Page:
Part 2 is very engaging reading, and includes a small section on how the authors evaluated companies (pp. 100‐1). The whole point of this section is to share brief case studies of 25 companies that have become very successful by using the ideas introduced in Part 1. Many of the case study companies are in the food business, but there are ample examples from other industries. Many of the strategies employed by these successful firms are transferrable across industries, so readers are likely to get a range of good ideas that are applicable to their own companies.

Some of the Part 2 companies are obvious choices – Zara, H & M, Proctor & Gamble, and Starbucks. Others are not as well known, but they are very successful in their target markets – Karmaloop, Peroni and Innocent. It was fun to read about companies I was not familiar with, and refreshing to read about excellent companies. It was fascinating to read how these firms have become successful and to try to think of how their success might apply to firms in other industries. It is a bit like a good puzzle – many unique pieces that seem mysterious at first but that ultimately fit together. In this case, they form a solid foundation on which to “RE‐create” readers' businesses. It would be a shame to spoil a good read by saying much more about this chapter.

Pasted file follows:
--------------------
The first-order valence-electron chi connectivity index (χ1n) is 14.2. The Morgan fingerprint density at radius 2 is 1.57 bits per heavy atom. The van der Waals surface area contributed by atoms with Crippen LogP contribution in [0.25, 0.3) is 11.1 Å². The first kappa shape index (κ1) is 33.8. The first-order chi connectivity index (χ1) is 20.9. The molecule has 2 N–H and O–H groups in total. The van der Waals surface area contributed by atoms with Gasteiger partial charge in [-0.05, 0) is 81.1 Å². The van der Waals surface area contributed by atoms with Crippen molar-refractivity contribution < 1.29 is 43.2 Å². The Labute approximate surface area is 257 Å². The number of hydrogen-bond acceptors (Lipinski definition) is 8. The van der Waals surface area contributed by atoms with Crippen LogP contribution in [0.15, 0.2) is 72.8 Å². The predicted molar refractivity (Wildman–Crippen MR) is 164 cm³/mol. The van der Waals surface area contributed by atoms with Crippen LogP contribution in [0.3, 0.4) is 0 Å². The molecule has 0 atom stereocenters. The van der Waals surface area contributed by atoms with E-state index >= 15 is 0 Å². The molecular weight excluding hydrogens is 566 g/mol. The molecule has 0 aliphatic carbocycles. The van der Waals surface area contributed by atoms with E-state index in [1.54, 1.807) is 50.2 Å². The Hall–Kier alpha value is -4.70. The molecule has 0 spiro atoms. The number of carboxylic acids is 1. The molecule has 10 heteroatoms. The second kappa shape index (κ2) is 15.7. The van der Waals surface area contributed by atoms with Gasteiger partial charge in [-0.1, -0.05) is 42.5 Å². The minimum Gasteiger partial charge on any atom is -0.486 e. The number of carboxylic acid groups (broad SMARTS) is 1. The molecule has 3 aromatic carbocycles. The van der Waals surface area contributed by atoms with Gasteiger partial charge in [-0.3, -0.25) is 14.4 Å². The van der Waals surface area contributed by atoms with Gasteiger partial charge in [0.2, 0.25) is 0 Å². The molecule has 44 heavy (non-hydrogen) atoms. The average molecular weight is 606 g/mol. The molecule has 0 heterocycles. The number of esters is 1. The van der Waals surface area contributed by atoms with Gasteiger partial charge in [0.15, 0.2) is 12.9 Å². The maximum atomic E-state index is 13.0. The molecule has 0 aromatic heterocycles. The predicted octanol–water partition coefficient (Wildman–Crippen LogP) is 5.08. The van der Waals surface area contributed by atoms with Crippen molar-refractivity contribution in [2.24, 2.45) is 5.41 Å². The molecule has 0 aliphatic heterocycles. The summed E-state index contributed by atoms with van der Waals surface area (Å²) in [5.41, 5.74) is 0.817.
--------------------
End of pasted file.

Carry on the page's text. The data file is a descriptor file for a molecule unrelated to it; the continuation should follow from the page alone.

Part 3 purports to provide the details readers need to put Lincoln and Thomassen's ideas into practice. Chapter 11 is organized logically, and there are charts and graphs throughout to illustrate each step. I tried to apply the steps to businesses I have run in the past and found it a bit difficult to make a full transition from the ideas to practical applications of those ideas. However, the Preface notes that readers can go to a web site that includes:

… more strategies, cases, tools and methodologies to help you succeed at retail even more. Additionally, you can download the operational methodologies in detailed PowerPoint charts, including all brainstorm exercises and instructions for execution. This methodology will be updated on a regular basis to keep you thinking! (p. xii).

I could not get to the web site, probably because the copy I reviewed was an uncorrected proof, so perhaps the name was not spelled correctly or they are still working on the site. If the web site meets the expectations created in the book, many readers should find this to be not only a fun and informative read, but a good set of business tools and principles they can apply to their own businesses.